13 May 2024
 | 13 May 2024
Status: this preprint is open for discussion and under review for Atmospheric Measurement Techniques (AMT).

Modeling Inertial Deposition of Aerosol Particles in Geometrically Complicated Flow Systems Using Finite Element Methods

Patrick Grahn and Joel Kuula

Abstract. This work presents a modeling approach for calculating the trajectories of aerosol particles in geometrically complicated flow systems. The finite-element based modeling is first validated by comparing the calculated inertial deposition with literature values for two cases of laminar flow: a 90-degree bend and an abrupt contraction of a pipe. The approach is then applied on a multi-part aerosol instrument used for Cantilever-Enhanced-Photo-Acoustic-Spectroscope (CEPAS) measurements. The particle transmission of the CEPAS is experimentally measured and compared to the modeling results. It is demonstrated that the model provides valuable insight on the inertial deposition losses by pinpointing their physical locations within the measurement instrument.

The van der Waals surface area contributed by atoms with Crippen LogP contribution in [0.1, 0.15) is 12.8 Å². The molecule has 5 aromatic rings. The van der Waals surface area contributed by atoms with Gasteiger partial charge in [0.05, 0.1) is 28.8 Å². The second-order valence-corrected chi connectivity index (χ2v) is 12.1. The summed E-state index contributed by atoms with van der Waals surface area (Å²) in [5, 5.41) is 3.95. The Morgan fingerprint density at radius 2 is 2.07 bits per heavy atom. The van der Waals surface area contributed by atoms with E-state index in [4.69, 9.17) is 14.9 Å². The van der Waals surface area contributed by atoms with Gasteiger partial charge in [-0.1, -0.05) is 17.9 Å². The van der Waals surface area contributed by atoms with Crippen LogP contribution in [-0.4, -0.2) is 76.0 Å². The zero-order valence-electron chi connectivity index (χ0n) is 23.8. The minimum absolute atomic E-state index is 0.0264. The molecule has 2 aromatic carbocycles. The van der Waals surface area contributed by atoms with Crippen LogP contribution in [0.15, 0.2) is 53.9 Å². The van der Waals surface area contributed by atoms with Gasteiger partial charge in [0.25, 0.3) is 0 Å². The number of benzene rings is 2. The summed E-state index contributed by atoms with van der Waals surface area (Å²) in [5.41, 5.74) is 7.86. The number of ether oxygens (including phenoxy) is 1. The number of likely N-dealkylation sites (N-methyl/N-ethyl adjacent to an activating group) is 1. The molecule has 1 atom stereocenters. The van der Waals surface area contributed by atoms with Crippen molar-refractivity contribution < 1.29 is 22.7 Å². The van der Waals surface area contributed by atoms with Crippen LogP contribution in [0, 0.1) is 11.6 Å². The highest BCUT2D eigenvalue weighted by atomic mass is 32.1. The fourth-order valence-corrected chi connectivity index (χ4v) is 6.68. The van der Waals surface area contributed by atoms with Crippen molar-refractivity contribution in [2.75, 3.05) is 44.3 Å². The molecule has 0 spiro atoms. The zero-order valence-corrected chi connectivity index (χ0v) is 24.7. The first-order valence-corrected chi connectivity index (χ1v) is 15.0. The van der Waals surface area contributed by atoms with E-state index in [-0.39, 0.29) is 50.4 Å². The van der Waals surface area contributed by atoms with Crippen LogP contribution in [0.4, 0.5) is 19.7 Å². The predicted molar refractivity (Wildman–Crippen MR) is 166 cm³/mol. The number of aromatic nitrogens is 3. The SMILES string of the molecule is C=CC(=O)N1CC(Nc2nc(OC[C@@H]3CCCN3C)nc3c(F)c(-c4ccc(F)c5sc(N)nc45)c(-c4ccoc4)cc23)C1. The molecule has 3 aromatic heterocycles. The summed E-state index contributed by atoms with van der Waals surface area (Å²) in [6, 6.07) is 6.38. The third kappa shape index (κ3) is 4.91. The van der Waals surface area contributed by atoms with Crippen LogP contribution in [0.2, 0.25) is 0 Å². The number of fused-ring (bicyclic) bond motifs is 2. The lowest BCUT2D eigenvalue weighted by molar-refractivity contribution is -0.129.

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Patrick Grahn and Joel Kuula

Status: open (until 19 Jun 2024)

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Patrick Grahn and Joel Kuula

Model code and software

COMSOL models for inertial deposition of particles in laminar flow Patrick Grahn

Patrick Grahn and Joel Kuula


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Short summary
A three-dimensional finite-element based method was used to calculate inertial deposition loss of aerosol particles in flow systems. The method was validated by comparing to known results published in literature. Loss in a geometrically complicated aerosol measurement instrument was calculated and compared to measurements. The method pinpoints the physical locations where particles are lost, which is helpful for improving the performance of aerosol instruments.